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Community Welcomes in the New Year of the Rabbit

Community Welcomes in the New Year of the Rabbit

Community Welcomes in the New Year of the Rabbit


Students perform a dance at an all-school meeting.

Arts Editor

February 16, 2023

Aaliyah Wang '25

Students, parents, and faculty celebrated Lunar New Year over the course of several days with a series of performances, games, a karaoke booth, decorations, student-led chapel talks, and a feast offering a variety of traditional Asian cuisine. Amidst festivities, community members reacted to the tragic Monterey Park shooting, which occurred during Lunar New Year celebrations in California on January 21.

Lunar New Year, also referred to as the Spring Festival, is one of the most popular festivals celebrated by Asian communities around the world. Beginning with the first new moon of the lunar calendar, the two-week celebration focuses on uniting families, friends, and loved ones and celebrating gratitude, family harmony, and good fortune.

The color red is ubiquitous in Lunar New Year decorations, as it is considered to attract luck and good fortune and symbolizes vitality in the new year. People wear red outfits to visit friends and loved ones and exchange blessings and gifts. Children receive red envelopes filled with cash.

On New Year’s Eve, people set off fireworks welcoming the new year. This tradition has its roots in folklore: according to legend, the annual arrival of a monster named Nian brought chaos and havoc to Chinese villages, until people discovered the use of fireworks to scare him away.

Parents and alumni from around the world purchased and delivered decorations and groceries and volunteered to go shopping for cultural foods with Mike Webster, general manager of dining services.

Along with parent volunteers, the Hotchkiss Lunar New Year committee, consisting of Mrs. Elizabeth Brown, chief of staff to the head of school; Johanna Haan, director of leadership giving; the DEI office; the Dining Services team; Mrs. Marcie Wistar, director of student activities, clubs, and affinity organizations; Chinese Club; Korea Club; Ms. Wei Liu, Chinese Program Coordinator and instructor in Chinese; and Ms. Jingxia Yang, instructor in Chinese, help ensured the success of the celebrations.

Yin Yin P’20, ’25 said, “A few years ago, the Lunar New Year celebration dinner was a few parents and grandparents who cooked food in the electric pots in the Faculty Room. It is so wonderful to see that this effort has now expanded to such a scale with tasty traditional foods, wonderful performances, and games involving everyone in the Hotchkiss community.”

With assistance from the Chinese Club, Anthony Hu ’25, Isabella Wei ’23, Mr. Pierre Yoo, associate director of diversity and inclusion, and Mr. Brashears, technical director, helped organize dance, rap, and singing performances at all-school on January 24.

In all-school meeting on Tuesday, Wei and Annie Dong ’23 addressed the shootings at Monterey Park and Half Moon Bay in California. They expressed sorrow for the families that lost loved ones and their shock at the events occuring during the festive holiday. They noted that the Lunar New Year values of unity, family, and respect could be applied to the community during these difficult times.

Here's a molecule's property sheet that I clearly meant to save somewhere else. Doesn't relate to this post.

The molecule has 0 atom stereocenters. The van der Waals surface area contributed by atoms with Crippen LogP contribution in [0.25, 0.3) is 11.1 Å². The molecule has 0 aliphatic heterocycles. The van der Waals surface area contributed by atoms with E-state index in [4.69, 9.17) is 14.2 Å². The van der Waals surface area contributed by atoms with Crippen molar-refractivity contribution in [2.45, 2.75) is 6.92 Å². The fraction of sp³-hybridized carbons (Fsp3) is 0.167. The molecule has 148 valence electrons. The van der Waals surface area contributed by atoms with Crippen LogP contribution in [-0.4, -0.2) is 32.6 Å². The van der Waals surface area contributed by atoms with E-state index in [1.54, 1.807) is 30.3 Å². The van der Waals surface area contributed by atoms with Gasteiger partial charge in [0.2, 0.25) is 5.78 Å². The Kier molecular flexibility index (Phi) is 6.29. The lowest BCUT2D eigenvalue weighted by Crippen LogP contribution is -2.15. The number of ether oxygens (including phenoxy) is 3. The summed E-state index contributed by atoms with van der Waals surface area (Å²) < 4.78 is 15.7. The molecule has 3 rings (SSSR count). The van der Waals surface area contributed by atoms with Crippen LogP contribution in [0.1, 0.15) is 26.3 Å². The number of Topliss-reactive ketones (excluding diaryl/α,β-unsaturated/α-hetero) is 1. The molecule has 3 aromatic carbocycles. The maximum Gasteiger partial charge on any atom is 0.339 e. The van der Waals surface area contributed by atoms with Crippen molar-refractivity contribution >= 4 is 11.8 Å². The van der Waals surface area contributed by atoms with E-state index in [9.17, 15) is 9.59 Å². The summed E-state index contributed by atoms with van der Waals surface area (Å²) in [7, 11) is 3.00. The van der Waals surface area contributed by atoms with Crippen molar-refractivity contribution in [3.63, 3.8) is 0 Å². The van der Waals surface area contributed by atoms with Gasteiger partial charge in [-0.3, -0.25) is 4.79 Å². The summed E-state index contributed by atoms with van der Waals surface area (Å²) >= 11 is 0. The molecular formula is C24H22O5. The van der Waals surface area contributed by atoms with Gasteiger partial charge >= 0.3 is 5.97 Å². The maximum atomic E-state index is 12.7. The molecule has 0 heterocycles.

The DEI office and the Pan-Asian affinity group provided safe spaces for Pan-Asian students to share their feelings. Dong, head of the Pan-Asian affinity group, said, “The timing of the gun violence definitely made a huge impact on Asian communities. It brings me pain to see that an Asian person would take the life of other Asians, especially during such a significant time of the year. With the two consecutive shootings happening over the course of a few days, it was difficult for many of my peers and me to process the impact of these horrific events.”

On Tuesday, January 31, the Pan-Asian affinity group held a meeting discussing Asian mass shooters in the U.S and across the globe from a historical perspective. In response to the gathering and the Monterey Park shooting, Emily Hellqvist ’24 said, “While some students shared their feelings revolving around the issue, I think some of the Asian students there, including myself, wanted more answers as to what really happened. The only thing we knew at the time was that the gunman was Asian, and he had opened fire in a predominantly Asian community. This piece of information led to curiosity as to whether or not this tragedy was a hate crime and an interesting discussion ensued. For me at least, it illustrated another example of the deep-rooted gun violence the U.S. faces.”

This year’s celebrations highlighted the diversity of cultures that celebrate Lunar New Year, and encouraged all community members to enjoy the festivities.

Aaliyah Wang is a arts editor for The Record.

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Editor's Note: This article was recovered from The Record's online archive. There may be stylistic and visual errors that interrupt the reading experience, as well as missing photos. To read this article as it appeared in print, view our print archives.

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Editorials are written by members of The Record's Executive Board. They typically center on issues related to the school or student life on campus.

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